On Wednesday, IBM is expected to announce the third generation of its high-end, grid-based XIV Storage System, which offers improved performance for virtualized server environments, analytics and cloud computing.
IBM claims the new IBM XIV Storage System is up to four times faster than the previous Gen.2 model and features improved management software that makes it easier to use, allowing XIV to support more workloads for a broader set of enterprises.
With this release, IBM moves from Intel Nehalem processors to the latest Westmere chips. It also upgraded from a gigabit Ethernet backbone to an InfiniBand interconnect and moved from 4Gbit/sec Fibre Channel to 8Gbit/sec Fibre Channel (FC) front-end ports.
Each XIV Gen.3 system has two InfiniBand switches with redundant inter-module connectivity for 600Gbit/sec total internal bandwidth.
IBM also increased the number of iSCSI ports from six to 22.
"We're starting to see demand pick up for IP connectivity, though I'd still say it's slower than what we in the industry predicted it would be by this point in time," said Bob Cancilla, vice president of enterprise disk storage at IBM. "But this will help [customers] get prepared for that future transition into greater workload for IP connectivity."
IBM also added more memory on the XIV, moving from 256GB to 360GB of DRAM. IBM also changed the drives in the enclosure from serial ATA (SATA) drives to higher performance serial SCSI (SAS) drives. The enclosure can hold up to 180 drives, the same as Gen. 2.
Gen.3 of the XIV also can handle centralized administration of multiple XIV systems through a plug-in for vCenter Server, VMware's cloud management software that is available as a free download.
In the first quarter of 2012, IBM plans to offer an option that allows XIV users to add an autonomic solid-state drive (SSD) caching layer. The SSD would add 7.5TB of cache for high-level workloads, such as relational databases and online transactional processing.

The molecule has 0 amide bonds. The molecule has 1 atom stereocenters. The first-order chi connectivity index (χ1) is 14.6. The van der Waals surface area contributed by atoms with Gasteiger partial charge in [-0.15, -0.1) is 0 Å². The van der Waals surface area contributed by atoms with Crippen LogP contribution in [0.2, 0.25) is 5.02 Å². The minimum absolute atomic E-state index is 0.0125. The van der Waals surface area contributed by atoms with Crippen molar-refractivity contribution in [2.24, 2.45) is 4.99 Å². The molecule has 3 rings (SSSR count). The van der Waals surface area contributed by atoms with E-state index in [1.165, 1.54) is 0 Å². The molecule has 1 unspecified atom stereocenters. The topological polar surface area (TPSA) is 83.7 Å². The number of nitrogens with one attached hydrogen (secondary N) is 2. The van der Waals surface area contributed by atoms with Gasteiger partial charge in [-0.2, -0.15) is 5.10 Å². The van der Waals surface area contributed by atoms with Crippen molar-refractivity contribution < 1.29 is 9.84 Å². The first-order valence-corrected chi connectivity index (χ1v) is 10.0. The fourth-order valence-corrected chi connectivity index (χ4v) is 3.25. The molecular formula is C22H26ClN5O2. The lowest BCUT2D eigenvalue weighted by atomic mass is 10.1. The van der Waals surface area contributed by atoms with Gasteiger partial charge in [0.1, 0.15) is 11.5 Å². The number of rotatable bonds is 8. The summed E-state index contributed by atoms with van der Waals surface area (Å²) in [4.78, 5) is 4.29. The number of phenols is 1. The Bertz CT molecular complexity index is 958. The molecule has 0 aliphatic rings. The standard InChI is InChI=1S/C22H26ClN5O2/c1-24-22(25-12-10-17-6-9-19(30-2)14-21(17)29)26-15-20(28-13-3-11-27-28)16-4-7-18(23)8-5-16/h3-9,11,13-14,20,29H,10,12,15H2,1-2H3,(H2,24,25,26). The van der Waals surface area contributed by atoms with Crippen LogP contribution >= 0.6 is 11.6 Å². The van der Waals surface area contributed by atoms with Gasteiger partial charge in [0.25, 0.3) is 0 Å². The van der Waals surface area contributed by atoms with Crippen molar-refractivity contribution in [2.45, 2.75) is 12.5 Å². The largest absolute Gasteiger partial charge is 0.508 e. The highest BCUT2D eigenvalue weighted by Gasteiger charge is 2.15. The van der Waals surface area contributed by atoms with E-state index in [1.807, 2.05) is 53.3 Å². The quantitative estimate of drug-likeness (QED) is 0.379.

"We'll put an SSD into every [disk drive] drawer and it will act as a caching layer, sitting between the controller and the spinning disk. This...will have all the performance benefits of SSD but it doesn't complicate management from a data tiering standpoint," Cancilla said.
IBM is pitching the XIV as an ideal storage solution for virtualized server environments.
Cancilla referred to the recently announced vSphere 5 cloud management software from VMware as one application that would increase I/O requirements on storage arrays.
IBM acquired the new array technology when it purchased Israeli storage start-up XIV in January 2008.
XIV's storage system, Nextra, was based on a grid of standard hardware components. Nextra's self-healing, self-tuning and dynamic scaling capabilities gave IBM new technology to address the growing requirements for high-performance storage for digital archives, digital media and Web 2.0 applications.
IBM released its first version of the XIV Storage System in August 2008. Since that time, IBM said it has shipped more than 4,500 XIV systems.
At the time of its release, some criticized the XIV storage system, saying it lacked high-end features and was targeted at a very narrow group of users. For example, IBM's literature on the XIV didn't specify whether it really had a clustered controller design that offered more than two active controllers on a storage volume and synchronized the cache across all active controllers. The XIV came in only one configuration with 180 SATA drives, had no data replication capabilities and couldn't tier data across multiple drive types.
Cancilla said the XIV has a grid architecture to allow performance to grow as disks are added, and he said the simple configuration of the array was designed to make set up and management simpler. "Granted, when we came out with it, people called it a tier 1.5 instead of a tier 1 array," he said. "But now it is a tier 1."
While the array still does not migrate data across multiple disk types based on performance needs, it can scale from 27TB of capacity to 161TB. IBM has also added the ability to perform non-disruptive code updates, data snapshot capabilities and synchronous and asynchronous replication.
"So we've delivered all the replication capabilities that customers demanded," Cancilla said. "In the future, we'll talk about the ability to allow asynchronous replication between prior generations of the XIV and this generation. We'll deliver that in Q1 2012."
The XIV Gen.3 has a list price of around $2 million with a one-year warranty and will begin shipping in volume Sept. 8.
Lucas Mearian covers storage, disaster recovery and business continuity, financial services infrastructure and health care IT for Computerworld. Follow Lucas on Twitter at @lucasmearian or subscribe to Lucas's RSS feed . His e-mail address is firstname.lastname@example.org.